Home Interior Design An international effort to combat antiquities trafficking seized more than 11,000 stolen items across Europe last year

An international effort to combat antiquities trafficking seized more than 11,000 stolen items across Europe last year

by godlove4241
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The latest iteration of Operation Pandora, an international effort focused on combating the illegal trafficking of cultural property, has led to 60 arrests and seized more than 11,000 items, according to a May 4 report.

Pandora VII, which led to crackdowns in 14 European countries and was led by Spanish authorities, involved checks at airports, ports, border crossings, auction houses, museums and private residences. The operational phase ran from September 13-24, 2022 and was accompanied by two weeks of cyber enforcement patrols in May and October which saw over 4,000 stolen assets seized.

Artifacts placed in European custody included rare books, ancient coins, religious sculptures and jewelry.

Among the “operational highlights”, as Europol put it in a Press release, was a Roman marble bust believed to represent Emperor Trajan’s niece, Salonia Matidia, captured in Seville, Spain. Italy’s culture protection agency has recovered 77 ancient books that were stolen from a monastery archive and listed on an online marketplace. Polish police seized more than 3,000 ancient coins offered for sale online and Romanian law enforcement recovered more than 100 Dacian and Roman coins that had been looted from an archaeological site.

Operation Pandora

A Roman bust recovered in Spain. Photo: Interpol.

Another major coup took place in a Portuguese raid that recovered nearly 50 religious artifacts that have been linked to a wave of 15 thefts that hit churches in northern Portugal between 1992 and 2003. Greek police also found more than 40 religious and liturgical objects, such as icons. and altarpieces, in a search.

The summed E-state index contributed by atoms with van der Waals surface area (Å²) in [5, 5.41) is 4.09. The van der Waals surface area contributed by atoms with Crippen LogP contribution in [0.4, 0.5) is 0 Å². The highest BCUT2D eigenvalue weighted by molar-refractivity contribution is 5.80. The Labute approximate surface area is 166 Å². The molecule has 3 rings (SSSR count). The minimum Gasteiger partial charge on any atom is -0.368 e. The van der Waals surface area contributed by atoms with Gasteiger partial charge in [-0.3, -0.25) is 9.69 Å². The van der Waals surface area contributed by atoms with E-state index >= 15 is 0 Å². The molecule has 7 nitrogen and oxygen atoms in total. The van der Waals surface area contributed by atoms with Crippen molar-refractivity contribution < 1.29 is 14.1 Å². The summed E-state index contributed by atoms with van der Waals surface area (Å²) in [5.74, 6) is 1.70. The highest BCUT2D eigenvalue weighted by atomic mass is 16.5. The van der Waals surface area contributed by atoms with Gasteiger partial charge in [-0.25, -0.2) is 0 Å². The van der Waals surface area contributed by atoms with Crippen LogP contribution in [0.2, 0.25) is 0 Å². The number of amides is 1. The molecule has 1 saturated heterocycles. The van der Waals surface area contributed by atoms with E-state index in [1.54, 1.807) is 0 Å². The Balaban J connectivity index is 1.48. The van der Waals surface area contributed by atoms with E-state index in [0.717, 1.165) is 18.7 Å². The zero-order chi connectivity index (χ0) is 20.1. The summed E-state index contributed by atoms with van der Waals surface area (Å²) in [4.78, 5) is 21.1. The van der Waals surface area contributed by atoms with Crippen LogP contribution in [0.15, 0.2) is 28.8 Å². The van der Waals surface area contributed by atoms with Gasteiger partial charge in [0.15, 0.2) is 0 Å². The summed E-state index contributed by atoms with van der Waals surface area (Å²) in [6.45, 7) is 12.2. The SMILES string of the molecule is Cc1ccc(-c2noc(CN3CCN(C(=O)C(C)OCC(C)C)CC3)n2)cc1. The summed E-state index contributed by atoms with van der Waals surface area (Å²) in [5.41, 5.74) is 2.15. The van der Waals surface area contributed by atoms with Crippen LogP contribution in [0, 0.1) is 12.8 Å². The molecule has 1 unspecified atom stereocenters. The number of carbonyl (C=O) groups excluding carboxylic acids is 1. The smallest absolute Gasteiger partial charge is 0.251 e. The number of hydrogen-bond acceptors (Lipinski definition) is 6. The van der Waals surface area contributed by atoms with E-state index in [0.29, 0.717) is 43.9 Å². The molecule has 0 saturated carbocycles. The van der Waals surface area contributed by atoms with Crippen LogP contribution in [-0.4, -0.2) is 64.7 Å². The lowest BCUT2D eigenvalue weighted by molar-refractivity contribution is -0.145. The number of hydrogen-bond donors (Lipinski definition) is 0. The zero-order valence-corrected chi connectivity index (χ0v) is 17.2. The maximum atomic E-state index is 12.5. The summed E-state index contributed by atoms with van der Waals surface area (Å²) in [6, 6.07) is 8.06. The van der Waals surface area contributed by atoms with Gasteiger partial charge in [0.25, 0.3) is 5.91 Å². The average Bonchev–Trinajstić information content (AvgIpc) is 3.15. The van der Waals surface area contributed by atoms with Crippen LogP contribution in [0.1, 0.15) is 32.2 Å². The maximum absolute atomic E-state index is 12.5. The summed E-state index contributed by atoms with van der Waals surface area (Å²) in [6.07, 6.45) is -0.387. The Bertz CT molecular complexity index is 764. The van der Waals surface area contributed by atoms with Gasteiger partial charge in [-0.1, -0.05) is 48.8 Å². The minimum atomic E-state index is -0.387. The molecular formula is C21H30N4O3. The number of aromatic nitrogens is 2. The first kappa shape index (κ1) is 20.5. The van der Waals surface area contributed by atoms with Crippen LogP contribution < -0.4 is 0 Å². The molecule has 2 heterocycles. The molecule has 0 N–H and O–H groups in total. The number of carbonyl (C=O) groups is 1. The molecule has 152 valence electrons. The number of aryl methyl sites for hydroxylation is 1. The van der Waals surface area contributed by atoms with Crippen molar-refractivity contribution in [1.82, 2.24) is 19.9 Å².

Operation Pandora ran since 2016 and nowadays resulted in the seizure of over 150,000 stolen cultural objects and led to hundreds of arrests. The Spanish-led operation was overseen by Europol, which provided information exchange and analytical support. Interpol maintains a database of stolen works of art and connects officers with dedicated experts who can help confirm, find and identify stolen objects.

Currently, approximately 130 investigations are still ongoing, with more seizures and arrests expected around the world in the coming months.

See photos of artwork and artifacts recovered from Operation Pandora below.

Operation Pandora

Ancient Greek coins seized by the police. Photo of Greek icons recovered by the Hellenic Police. Photo: Europol.

Operation Pandora

Rare books that had been stolen from a monastery were seized by Italian police. Photo: Europol.

Operation Pandora

More than 100 pieces were seized by the Romanian authorities. Photo: Interpol.

Operation Pandora

Operation Pandora was led by the Spanish authorities. Photo: Interpol.

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